I have always been a person prone to daydreaming. Before the proliferation of gray hair upon my head and chin, my daydreams often took the form of what my future would look like. Who I would be, where I would live, what I would do and anything else that could have anything to do with me. Now, my time of daydreaming can more accurately be described as time of reflection, though the practices look identical. Like most people, I have had the extreme good fortune of knowing and spending time with some incredible people, and it is those people and more importantly, their character, that I reflect on now. I often point to four men in my early years who were the biggest influences in my life; my dad, my Uncle Bob, my Uncle Hod and Charles "Pat" Maska, who along with his wife April, were the Skippers (leaders) of the Sea Explorer ship in town. Mr. Maska and both of my uncles have passed away and though no longer here in body, their spirits continue to speak to and guide me.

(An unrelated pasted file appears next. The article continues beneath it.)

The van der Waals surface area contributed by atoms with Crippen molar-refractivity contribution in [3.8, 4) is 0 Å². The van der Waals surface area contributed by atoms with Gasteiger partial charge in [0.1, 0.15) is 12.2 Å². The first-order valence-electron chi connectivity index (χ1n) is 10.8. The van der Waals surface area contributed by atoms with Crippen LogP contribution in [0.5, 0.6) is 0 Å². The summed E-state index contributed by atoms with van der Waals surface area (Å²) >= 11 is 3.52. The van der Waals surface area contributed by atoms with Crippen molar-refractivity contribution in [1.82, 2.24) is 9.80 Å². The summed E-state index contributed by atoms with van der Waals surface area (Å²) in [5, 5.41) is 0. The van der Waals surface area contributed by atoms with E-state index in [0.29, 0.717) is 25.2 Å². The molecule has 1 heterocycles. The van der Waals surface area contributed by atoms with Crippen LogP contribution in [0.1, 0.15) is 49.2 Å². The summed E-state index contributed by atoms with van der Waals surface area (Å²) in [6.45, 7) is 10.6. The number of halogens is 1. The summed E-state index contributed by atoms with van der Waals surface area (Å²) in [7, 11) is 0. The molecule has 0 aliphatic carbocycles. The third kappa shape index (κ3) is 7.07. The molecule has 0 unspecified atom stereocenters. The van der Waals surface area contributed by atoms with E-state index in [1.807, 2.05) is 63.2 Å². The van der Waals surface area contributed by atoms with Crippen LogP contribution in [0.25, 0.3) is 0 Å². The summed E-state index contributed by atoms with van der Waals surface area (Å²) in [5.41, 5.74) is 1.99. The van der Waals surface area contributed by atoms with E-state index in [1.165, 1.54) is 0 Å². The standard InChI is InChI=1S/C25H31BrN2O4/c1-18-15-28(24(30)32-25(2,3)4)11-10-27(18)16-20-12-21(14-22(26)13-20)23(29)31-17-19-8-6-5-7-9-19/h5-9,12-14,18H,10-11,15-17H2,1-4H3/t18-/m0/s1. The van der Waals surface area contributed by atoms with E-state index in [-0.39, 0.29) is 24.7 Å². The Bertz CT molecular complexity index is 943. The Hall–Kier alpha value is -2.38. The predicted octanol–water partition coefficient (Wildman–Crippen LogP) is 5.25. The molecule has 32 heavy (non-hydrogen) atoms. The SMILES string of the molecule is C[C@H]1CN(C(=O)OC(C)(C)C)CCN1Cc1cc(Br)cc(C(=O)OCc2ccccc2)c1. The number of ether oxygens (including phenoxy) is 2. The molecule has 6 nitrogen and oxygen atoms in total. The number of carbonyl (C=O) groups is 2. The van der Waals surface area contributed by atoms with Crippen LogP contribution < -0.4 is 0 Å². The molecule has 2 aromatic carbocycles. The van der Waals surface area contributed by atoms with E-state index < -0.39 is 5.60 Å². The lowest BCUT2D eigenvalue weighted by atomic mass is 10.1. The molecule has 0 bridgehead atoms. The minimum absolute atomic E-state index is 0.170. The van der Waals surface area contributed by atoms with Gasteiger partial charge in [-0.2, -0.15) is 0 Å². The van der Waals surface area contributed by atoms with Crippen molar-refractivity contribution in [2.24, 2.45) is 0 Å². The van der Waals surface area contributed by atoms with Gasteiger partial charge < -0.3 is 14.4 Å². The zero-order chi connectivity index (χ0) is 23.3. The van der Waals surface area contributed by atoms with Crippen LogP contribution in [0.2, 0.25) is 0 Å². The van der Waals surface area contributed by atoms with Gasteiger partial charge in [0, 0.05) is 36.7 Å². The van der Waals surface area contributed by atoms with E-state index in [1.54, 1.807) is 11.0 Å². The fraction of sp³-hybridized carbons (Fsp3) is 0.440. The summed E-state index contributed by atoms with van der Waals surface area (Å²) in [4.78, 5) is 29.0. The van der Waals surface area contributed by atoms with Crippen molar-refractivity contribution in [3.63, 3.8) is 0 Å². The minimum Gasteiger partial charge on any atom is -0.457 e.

Mr. Maska was one of the really special people that every ten-ager should have the opportunity to know. He dedicated his life to not only raising his own six kids, but also being a mentor to hundreds of teen-age boys and girls through Sea Exploring. Mr. Maska worked at Texaco refinery, later Coastal, and only had a set number of vacation days per year. He, along with April, used his vacation time to take us on incredible adventures. We sailed on the Coast Guard's tall ship Eagle as part of the crew. Fifteen and sixteen year old boys and girls climbing the mast, walking the yardarms to unfurl the sails, standing watch, steering the ship, working in the galley round the clock on a seven day cruise. We took week long trips to the Adirondack Mountains and traveled to weekend competitions from New England to Virginia to compete against other ships in a variety of nautical skills and physical contests. Although I spent countless hours with April and Mr. Maska, the most vivid memory I have of him is from a day in July at Cooper River. Mr. Maska had dropped us and two sailboats for an afternoon of sailing. He told us what time he would be back and to have the boats ready to be loaded up at that time. Well,,,he arrived and I was on the other side of the lake. I did not want to keep him and the others waiting so I tried in vain to sail directly from one side of the lake to the other, which with the wind against you is not possible. So I struggled and struggled and when I go close enough that I thought I could jump out and walk the sailboat to the ramp, I sank down to my eyeballs and struggled even more to get the boat in. Mr. Maska stood on the shore patiently waiting for me to present my soaking self to him. I stood before him looking like a drowned rat and offered some ridiculously feeble excuse for not being where I was supposed to be on time. He looked at me and said, "The shortest distance between two points is a straight line...unless you are in a sailboat." He then calmly explained the need to tack when the wind is against you. He could have been upset, frustrated, angry...but he was calm, controlled and deliberate...as he always was and did not let a chance slip by to teach a young man with not only his words, but more importantly, his character. Those words have echoed in my ears for almost forty years and I have applied them over and over again in a variety of situations; but the words would not have stuck had it not been the amazing character of the man who spoke them.